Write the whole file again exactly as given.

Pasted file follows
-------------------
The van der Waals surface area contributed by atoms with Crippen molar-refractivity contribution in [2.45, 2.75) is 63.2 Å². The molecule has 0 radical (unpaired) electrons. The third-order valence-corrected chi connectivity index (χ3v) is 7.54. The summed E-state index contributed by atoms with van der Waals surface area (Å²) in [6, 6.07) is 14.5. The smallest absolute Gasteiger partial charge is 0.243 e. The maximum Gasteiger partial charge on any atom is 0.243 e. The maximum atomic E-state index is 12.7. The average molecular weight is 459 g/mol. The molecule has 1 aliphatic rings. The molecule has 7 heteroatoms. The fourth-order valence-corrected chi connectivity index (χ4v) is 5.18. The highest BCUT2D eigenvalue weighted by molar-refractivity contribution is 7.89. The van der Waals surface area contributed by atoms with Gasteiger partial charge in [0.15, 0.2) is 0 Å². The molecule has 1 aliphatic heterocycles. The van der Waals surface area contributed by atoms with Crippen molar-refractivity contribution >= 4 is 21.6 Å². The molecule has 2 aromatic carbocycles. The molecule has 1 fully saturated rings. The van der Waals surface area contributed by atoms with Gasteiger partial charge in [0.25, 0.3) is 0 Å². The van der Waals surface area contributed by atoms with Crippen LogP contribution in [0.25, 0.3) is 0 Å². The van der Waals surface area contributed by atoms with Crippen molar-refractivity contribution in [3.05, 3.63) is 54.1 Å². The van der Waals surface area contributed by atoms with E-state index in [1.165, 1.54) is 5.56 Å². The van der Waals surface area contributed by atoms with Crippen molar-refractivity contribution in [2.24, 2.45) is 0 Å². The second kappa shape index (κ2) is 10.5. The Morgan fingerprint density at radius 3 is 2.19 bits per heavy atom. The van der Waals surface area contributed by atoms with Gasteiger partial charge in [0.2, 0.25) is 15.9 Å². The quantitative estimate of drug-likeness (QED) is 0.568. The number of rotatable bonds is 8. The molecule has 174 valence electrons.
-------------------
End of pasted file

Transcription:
The van der Waals surface area contributed by atoms with Crippen molar-refractivity contribution in [2.45, 2.75) is 63.2 Å². The molecule has 0 radical (unpaired) electrons. The third-order valence-corrected chi connectivity index (χ3v) is 7.54. The summed E-state index contributed by atoms with van der Waals surface area (Å²) in [6, 6.07) is 14.5. The smallest absolute Gasteiger partial charge is 0.243 e. The maximum Gasteiger partial charge on any atom is 0.243 e. The maximum atomic E-state index is 12.7. The average molecular weight is 459 g/mol. The molecule has 1 aliphatic rings. The molecule has 7 heteroatoms. The fourth-order valence-corrected chi connectivity index (χ4v) is 5.18. The highest BCUT2D eigenvalue weighted by molar-refractivity contribution is 7.89. The van der Waals surface area contributed by atoms with Gasteiger partial charge in [0.15, 0.2) is 0 Å². The molecule has 1 aliphatic heterocycles. The van der Waals surface area contributed by atoms with Crippen molar-refractivity contribution >= 4 is 21.6 Å². The molecule has 2 aromatic carbocycles. The molecule has 1 fully saturated rings. The van der Waals surface area contributed by atoms with Gasteiger partial charge in [0.25, 0.3) is 0 Å². The van der Waals surface area contributed by atoms with Crippen LogP contribution in [0.25, 0.3) is 0 Å². The van der Waals surface area contributed by atoms with Crippen molar-refractivity contribution in [3.05, 3.63) is 54.1 Å². The van der Waals surface area contributed by atoms with E-state index in [1.165, 1.54) is 5.56 Å². The van der Waals surface area contributed by atoms with Crippen molar-refractivity contribution in [2.24, 2.45) is 0 Å². The second kappa shape index (κ2) is 10.5. The Morgan fingerprint density at radius 3 is 2.19 bits per heavy atom. The van der Waals surface area contributed by atoms with Gasteiger partial charge in [0.2, 0.25) is 15.9 Å². The quantitative estimate of drug-likeness (QED) is 0.568. The number of rotatable bonds is 8. The molecule has 174 valence electrons.